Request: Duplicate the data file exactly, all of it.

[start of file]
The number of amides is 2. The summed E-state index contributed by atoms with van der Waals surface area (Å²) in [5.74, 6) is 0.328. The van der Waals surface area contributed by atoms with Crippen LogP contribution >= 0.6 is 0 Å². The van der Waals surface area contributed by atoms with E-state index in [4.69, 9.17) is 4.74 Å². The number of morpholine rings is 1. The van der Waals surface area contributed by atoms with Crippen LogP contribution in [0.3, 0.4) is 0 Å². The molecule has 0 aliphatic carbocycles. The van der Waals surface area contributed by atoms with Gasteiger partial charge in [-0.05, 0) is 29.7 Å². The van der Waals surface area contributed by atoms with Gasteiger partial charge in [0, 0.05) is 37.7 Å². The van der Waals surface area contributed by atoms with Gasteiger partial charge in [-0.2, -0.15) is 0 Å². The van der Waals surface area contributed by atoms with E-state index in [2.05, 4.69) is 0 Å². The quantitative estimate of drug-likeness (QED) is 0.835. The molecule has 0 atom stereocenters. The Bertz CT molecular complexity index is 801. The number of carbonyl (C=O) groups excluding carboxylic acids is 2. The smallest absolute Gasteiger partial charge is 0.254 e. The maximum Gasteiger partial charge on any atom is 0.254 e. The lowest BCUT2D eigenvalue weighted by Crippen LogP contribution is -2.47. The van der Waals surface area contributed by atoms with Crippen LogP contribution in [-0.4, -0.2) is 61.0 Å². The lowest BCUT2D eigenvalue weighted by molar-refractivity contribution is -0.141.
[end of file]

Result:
The number of amides is 2. The summed E-state index contributed by atoms with van der Waals surface area (Å²) in [5.74, 6) is 0.328. The van der Waals surface area contributed by atoms with Crippen LogP contribution >= 0.6 is 0 Å². The van der Waals surface area contributed by atoms with E-state index in [4.69, 9.17) is 4.74 Å². The number of morpholine rings is 1. The van der Waals surface area contributed by atoms with Crippen LogP contribution in [0.3, 0.4) is 0 Å². The molecule has 0 aliphatic carbocycles. The van der Waals surface area contributed by atoms with Gasteiger partial charge in [-0.05, 0) is 29.7 Å². The van der Waals surface area contributed by atoms with Gasteiger partial charge in [0, 0.05) is 37.7 Å². The van der Waals surface area contributed by atoms with Gasteiger partial charge in [-0.2, -0.15) is 0 Å². The van der Waals surface area contributed by atoms with E-state index in [2.05, 4.69) is 0 Å². The quantitative estimate of drug-likeness (QED) is 0.835. The molecule has 0 atom stereocenters. The Bertz CT molecular complexity index is 801. The number of carbonyl (C=O) groups excluding carboxylic acids is 2. The smallest absolute Gasteiger partial charge is 0.254 e. The maximum Gasteiger partial charge on any atom is 0.254 e. The lowest BCUT2D eigenvalue weighted by Crippen LogP contribution is -2.47. The van der Waals surface area contributed by atoms with Crippen LogP contribution in [-0.4, -0.2) is 61.0 Å². The lowest BCUT2D eigenvalue weighted by molar-refractivity contribution is -0.141.